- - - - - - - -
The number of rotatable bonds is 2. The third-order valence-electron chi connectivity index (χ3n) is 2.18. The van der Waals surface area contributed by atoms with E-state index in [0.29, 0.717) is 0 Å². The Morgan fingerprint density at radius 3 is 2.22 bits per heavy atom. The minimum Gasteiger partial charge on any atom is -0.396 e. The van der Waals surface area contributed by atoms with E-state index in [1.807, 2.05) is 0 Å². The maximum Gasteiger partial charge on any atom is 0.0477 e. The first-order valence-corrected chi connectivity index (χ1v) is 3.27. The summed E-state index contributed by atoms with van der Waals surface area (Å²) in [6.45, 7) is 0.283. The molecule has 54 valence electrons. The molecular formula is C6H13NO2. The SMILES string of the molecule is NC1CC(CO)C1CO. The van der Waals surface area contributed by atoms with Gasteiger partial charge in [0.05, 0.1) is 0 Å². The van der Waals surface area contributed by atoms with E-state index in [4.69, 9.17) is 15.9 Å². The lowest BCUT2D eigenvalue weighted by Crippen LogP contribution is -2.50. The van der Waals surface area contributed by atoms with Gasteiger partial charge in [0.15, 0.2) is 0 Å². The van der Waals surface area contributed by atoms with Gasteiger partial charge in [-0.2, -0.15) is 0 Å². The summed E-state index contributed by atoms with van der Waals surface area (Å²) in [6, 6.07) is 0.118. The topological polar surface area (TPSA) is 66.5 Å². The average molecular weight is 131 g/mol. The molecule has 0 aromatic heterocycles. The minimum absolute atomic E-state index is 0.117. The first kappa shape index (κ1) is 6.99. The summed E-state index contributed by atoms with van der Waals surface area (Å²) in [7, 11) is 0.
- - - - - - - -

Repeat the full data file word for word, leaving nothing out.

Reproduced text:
The number of rotatable bonds is 2. The third-order valence-electron chi connectivity index (χ3n) is 2.18. The van der Waals surface area contributed by atoms with E-state index in [0.29, 0.717) is 0 Å². The Morgan fingerprint density at radius 3 is 2.22 bits per heavy atom. The minimum Gasteiger partial charge on any atom is -0.396 e. The van der Waals surface area contributed by atoms with E-state index in [1.807, 2.05) is 0 Å². The maximum Gasteiger partial charge on any atom is 0.0477 e. The first-order valence-corrected chi connectivity index (χ1v) is 3.27. The summed E-state index contributed by atoms with van der Waals surface area (Å²) in [6.45, 7) is 0.283. The molecule has 54 valence electrons. The molecular formula is C6H13NO2. The SMILES string of the molecule is NC1CC(CO)C1CO. The van der Waals surface area contributed by atoms with Gasteiger partial charge in [0.05, 0.1) is 0 Å². The van der Waals surface area contributed by atoms with E-state index in [4.69, 9.17) is 15.9 Å². The lowest BCUT2D eigenvalue weighted by Crippen LogP contribution is -2.50. The van der Waals surface area contributed by atoms with Gasteiger partial charge in [0.15, 0.2) is 0 Å². The van der Waals surface area contributed by atoms with Gasteiger partial charge in [-0.2, -0.15) is 0 Å². The summed E-state index contributed by atoms with van der Waals surface area (Å²) in [6, 6.07) is 0.118. The topological polar surface area (TPSA) is 66.5 Å². The average molecular weight is 131 g/mol. The molecule has 0 aromatic heterocycles. The minimum absolute atomic E-state index is 0.117. The first kappa shape index (κ1) is 6.99. The summed E-state index contributed by atoms with van der Waals surface area (Å²) in [7, 11) is 0.